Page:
Jadeveon Clowney Isn't a Risk and Will Be 2014 NFL Draft's First-Overall Pick

Sean ODonnellContributor IIIMay 7, 2014

ORLANDO, FL - JANUARY 01:  Jadeveon Clowney #7 of the South Carolina Gamecocks gets the crowd excited in the first half of their game against the Wisconsin Badgers at the Capital One Bowl on January 1, 2014 in Orlando, Florida.  (Photo by Scott Halleran/Getty Images)
Scott Halleran/Getty Images

As the 2014 NFL draft approaches, the question of which prospect will be taken first overall looms large.

Well, it shouldn't.

The prospect who should be selected with the first-overall selection is Jadeveon Clowney.

Entering the scouting combine, Clowney measured at 6'5" and 266 pounds. That didn't stop him from running a blistering 4.53-second 40-yard dash, posting a 37.5" vertical jump and 124" broad jump.

He's simply a once-in-a-lifetime freak athlete.

To put Clowney's 40 time into perspective, only one tight end in this year's class—A.C. Leonard of Tennessee State—ran faster.

Despite Clowney's impressive combine—and equally impressive pro day—some draft analysts view the former South Carolina standout as a risk.

Lance Zierlein of Rotoworld tweeted some inside information regarding the possibility of teams coveting former Buffalo standout Khalil Mack over Clowney this year:

So, how much of this can be taken as concrete fact during a time of year when smoke screens run rampant?

That's what we'll all be wondering until the Houston Texans take the podium with the draft's first-overall pick.

Until then, there's an ongoing trend of "sources" concerned with Clowney's motor and a perceived lack of desire to compete and a consistently high level.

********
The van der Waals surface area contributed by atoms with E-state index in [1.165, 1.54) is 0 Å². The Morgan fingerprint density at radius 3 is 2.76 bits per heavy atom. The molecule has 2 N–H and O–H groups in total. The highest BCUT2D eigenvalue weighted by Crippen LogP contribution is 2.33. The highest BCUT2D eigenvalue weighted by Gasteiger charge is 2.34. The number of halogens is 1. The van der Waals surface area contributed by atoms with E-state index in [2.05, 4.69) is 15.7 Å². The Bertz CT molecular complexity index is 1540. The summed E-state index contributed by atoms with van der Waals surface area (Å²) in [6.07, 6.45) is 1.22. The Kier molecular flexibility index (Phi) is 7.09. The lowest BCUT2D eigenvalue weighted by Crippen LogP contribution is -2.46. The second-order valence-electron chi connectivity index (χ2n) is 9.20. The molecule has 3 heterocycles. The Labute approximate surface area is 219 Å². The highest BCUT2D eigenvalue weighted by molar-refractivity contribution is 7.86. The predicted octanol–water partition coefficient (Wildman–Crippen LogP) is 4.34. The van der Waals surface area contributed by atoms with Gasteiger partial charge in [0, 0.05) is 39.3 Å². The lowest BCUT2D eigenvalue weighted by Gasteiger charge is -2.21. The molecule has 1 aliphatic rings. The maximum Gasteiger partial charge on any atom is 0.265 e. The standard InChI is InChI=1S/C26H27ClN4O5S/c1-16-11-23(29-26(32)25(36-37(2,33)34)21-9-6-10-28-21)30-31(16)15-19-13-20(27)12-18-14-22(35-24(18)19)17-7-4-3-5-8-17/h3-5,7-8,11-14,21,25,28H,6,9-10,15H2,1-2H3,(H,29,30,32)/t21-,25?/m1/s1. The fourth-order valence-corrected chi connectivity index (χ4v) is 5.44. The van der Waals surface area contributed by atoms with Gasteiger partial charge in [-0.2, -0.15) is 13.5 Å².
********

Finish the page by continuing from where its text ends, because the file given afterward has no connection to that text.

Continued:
According to Jason Butt of Yahoo! Sports, Texans head coach Bill O'Brien has no such concern:

I don't have any concerns about his motor. There are 90 plays a game in college. You'd be hard-pressed to find a defensive lineman to go like his life's on the line. He played a lot of plays. He played hard this year. I think when the game was on the line—the Tennessee game, the Georgia game—this guy showed up and made a lot of plays.

Even Clowney, himself, has weighed in on the subject. According to an interview with the Associated Press, Clowney said, "I think I work just as hard as anybody. If you pick me and pair me with guys, I'm going to try and outwork them also."

With off-the-charts intangibles, Clowney is simply too good to pass up at the top of this year's draft. In case a reminder is needed, here's a small glimpse back into Clowney's legacy at South Carolina:

Yes. He's that good.

Imagine what Clowney could do opposite J.J. Watt. Now imagine how dominant Watt will be when Clowney garners more attention from an offensive line. Are the Texans really thinking of passing up on that scenario?

Not a chance.